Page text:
The only relevance length of residence has to jury qualification is the use of it to determine whether the prospective juror does in fact live in the district where the crime was alleged to have been committed.[36] The criteria used in making that determination must, of course, take residence into account to assure that a sufficient nexus between the juror and the district exists. Three years is far too stringent a requirement. It is, in fact simply arbitrary. This state requires only one year for the new resident to earn the privilege to vote in statewide elections,[37] and it requires only three months' residence to register to vote in a given district.[38] At a minimum, if a person is deemed well acquainted with his adopted home in Hawaii to have a sufficient nexus to vote, he certainly has also a sufficient nexus to serve on a jury.[39] Voting in state elections requires a much greater degree of intimacy with the State than does jury duty. A voter must pass upon policy questions as well as constitutional amendments which affect Hawaii's future. He must also weigh the differing needs of competing groups whose representatives run for office. All that a juror is required to do is to apply law, as to which he is instructed by the trial judge, to facts which are brought out in his presence.

The Supreme Court has made it clear that exclusions of a class of persons from jury service on grounds other than race or color may constitute a deprivation of equal protection of the laws to a defendant who is a member of the excluded class. Hernandez v. Texas, 347 U.S. 475, 477, 74 S. Ct. 667, 98 L. Ed. 866 (1954).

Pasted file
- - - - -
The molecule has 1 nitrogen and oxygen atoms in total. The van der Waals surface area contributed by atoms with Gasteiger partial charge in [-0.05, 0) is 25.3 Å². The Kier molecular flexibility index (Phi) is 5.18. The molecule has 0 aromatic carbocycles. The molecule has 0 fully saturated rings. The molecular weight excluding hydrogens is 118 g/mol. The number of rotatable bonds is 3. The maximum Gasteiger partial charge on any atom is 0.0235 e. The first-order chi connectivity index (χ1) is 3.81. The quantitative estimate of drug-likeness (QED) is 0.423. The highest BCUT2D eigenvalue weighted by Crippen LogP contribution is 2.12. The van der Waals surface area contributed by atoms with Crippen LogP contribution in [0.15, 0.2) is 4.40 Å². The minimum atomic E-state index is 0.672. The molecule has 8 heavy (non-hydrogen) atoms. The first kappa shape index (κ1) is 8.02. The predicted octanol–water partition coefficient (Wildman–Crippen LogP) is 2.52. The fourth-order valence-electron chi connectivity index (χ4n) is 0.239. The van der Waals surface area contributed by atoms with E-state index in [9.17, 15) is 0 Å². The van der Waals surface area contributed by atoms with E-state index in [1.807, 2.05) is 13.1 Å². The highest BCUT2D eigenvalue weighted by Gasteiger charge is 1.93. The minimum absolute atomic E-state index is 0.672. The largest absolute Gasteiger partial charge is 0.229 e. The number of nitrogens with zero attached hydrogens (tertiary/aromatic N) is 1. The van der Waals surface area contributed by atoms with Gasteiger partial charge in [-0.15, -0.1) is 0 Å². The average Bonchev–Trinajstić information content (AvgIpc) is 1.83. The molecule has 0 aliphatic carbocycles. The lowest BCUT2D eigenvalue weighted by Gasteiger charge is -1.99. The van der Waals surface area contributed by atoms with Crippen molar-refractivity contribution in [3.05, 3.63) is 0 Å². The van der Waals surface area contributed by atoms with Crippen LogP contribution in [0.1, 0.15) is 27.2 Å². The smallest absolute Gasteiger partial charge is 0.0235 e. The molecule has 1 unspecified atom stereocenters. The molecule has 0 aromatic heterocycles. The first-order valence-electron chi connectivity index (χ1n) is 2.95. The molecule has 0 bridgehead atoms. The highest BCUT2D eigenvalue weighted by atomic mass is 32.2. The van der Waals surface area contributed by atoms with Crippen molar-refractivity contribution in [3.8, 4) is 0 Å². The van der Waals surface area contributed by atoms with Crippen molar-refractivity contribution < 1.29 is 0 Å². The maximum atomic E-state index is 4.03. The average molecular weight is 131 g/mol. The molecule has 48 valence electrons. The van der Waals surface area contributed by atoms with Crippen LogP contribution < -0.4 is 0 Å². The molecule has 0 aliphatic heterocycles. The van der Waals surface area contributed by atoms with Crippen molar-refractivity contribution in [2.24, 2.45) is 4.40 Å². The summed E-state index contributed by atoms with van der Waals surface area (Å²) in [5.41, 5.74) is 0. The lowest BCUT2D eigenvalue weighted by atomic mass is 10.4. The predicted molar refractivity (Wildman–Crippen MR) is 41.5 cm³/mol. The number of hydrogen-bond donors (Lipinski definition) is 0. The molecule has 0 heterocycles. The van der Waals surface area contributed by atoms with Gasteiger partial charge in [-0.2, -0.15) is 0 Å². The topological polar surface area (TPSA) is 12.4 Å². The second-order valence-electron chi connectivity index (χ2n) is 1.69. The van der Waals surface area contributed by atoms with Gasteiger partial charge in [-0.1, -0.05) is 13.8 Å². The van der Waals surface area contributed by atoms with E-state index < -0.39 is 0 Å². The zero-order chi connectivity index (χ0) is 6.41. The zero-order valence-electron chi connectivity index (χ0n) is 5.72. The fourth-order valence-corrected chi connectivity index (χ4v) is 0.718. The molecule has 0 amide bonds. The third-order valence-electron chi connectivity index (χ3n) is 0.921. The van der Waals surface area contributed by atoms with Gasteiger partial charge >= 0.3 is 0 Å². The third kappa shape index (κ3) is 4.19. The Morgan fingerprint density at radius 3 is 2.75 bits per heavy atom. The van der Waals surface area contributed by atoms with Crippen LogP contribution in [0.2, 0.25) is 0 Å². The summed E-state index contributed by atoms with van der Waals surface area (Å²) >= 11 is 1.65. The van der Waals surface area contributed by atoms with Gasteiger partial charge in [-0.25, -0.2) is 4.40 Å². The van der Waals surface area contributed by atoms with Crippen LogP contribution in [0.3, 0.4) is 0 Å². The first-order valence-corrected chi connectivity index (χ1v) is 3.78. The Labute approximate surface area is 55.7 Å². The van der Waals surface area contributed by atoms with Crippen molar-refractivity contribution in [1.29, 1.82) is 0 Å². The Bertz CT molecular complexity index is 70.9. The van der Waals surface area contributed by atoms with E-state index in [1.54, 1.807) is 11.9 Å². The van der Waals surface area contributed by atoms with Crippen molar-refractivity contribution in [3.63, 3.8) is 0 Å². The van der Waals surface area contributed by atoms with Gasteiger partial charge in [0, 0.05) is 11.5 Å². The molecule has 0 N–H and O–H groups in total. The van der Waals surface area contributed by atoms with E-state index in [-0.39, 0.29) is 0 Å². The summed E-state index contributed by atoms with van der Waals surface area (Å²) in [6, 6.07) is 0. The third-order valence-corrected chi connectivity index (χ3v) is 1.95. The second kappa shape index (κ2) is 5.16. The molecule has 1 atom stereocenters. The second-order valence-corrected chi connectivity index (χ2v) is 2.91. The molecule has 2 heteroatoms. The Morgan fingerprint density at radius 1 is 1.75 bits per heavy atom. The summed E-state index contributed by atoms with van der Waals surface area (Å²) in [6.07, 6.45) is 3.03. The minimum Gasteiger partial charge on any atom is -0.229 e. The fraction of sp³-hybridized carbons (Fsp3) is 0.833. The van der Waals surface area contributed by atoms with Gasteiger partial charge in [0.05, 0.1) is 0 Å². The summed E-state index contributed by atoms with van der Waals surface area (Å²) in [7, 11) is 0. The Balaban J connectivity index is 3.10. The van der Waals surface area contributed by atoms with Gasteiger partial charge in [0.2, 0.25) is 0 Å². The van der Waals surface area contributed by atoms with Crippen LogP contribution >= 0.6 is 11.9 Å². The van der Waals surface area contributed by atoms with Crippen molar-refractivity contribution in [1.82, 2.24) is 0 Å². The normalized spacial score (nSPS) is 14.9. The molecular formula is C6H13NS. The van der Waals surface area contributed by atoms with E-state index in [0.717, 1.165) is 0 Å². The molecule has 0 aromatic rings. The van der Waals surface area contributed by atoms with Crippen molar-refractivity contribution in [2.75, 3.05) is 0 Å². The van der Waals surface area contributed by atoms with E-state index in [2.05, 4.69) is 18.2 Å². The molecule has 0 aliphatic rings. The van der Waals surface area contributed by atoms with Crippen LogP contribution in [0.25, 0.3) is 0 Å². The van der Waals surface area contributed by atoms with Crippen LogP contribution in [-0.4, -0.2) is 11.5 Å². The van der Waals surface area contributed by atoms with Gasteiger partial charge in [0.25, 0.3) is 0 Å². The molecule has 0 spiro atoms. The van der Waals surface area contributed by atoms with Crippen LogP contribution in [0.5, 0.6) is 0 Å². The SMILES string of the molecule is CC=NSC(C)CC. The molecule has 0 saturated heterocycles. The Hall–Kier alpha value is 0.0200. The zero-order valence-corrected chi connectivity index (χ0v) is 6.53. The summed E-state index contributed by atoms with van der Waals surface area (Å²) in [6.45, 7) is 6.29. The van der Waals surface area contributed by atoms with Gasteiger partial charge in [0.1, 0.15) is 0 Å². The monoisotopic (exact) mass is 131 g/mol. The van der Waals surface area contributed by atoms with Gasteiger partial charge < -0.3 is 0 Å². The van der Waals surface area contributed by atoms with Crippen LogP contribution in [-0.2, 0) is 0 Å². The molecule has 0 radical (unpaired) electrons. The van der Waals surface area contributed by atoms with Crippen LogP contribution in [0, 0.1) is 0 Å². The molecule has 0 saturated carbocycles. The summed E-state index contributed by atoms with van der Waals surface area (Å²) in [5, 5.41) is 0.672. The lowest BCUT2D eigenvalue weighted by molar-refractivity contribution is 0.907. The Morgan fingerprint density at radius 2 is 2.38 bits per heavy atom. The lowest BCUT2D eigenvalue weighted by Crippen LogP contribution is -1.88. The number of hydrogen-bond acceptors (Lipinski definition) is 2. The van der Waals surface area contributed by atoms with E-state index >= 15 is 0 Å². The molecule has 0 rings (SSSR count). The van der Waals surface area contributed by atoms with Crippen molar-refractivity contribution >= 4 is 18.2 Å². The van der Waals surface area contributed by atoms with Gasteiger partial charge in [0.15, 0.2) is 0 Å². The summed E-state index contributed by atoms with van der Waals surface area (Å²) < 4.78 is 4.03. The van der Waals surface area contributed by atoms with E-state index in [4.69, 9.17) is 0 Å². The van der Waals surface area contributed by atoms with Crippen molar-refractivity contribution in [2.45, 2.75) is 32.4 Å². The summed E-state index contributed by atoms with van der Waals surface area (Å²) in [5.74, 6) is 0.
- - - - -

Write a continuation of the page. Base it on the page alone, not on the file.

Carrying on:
The case of Hoyt v. Florida, 368 U.S. 57, 82 S. Ct. 159, 7 L. Ed. 2d 118 (1961) cited in a quotation in the majority opinion is very appropriate, and supports my position. That case held that one accused of crime is not entitled "to a jury tailored to the circumstances of the particular case * * *." 368 U.S. at 59, 82 S. Ct. at 161. In the present case the defendants do not ask for a tailor-made jury. They ask only *821 that "the jury be indiscriminately drawn from among those [otherwise] eligible in the community for jury service, untrammelled by any arbitrary and systematic exclusions." Id.

The majority emphasizes the reasonableness of the residence requirement in its exclusionary effect and the failure of the defendants to make a showing of unreasonableness. Although I believe that I have adequately demonstrated that the reasons underlying the statute are not valid today, even if I were incorrect in my conclusion, the fact that the exclusion exists per se, thereby rendering the jury incapable of being a cross-section of the community, is enough to make the jury array unconstitutional. I am aware of no case authority, and the majority cites none, which holds that a state may exclude from jury service on "reasonable grounds" bona fide residents of at least a year who otherwise meet every objective age, intellectual, and physical prerequisite prescribed for jury duty and who constitute an important and significant tier in the community structure. The Legislature may find many reasons for a statute, but if the Constitution forbids it, the law is void. In these cases, I believe the State's discretion is limited to requiring a period of residence sufficient to establish a nexus, but not to attempt the transformation of the character and cultural orientation of the new resident.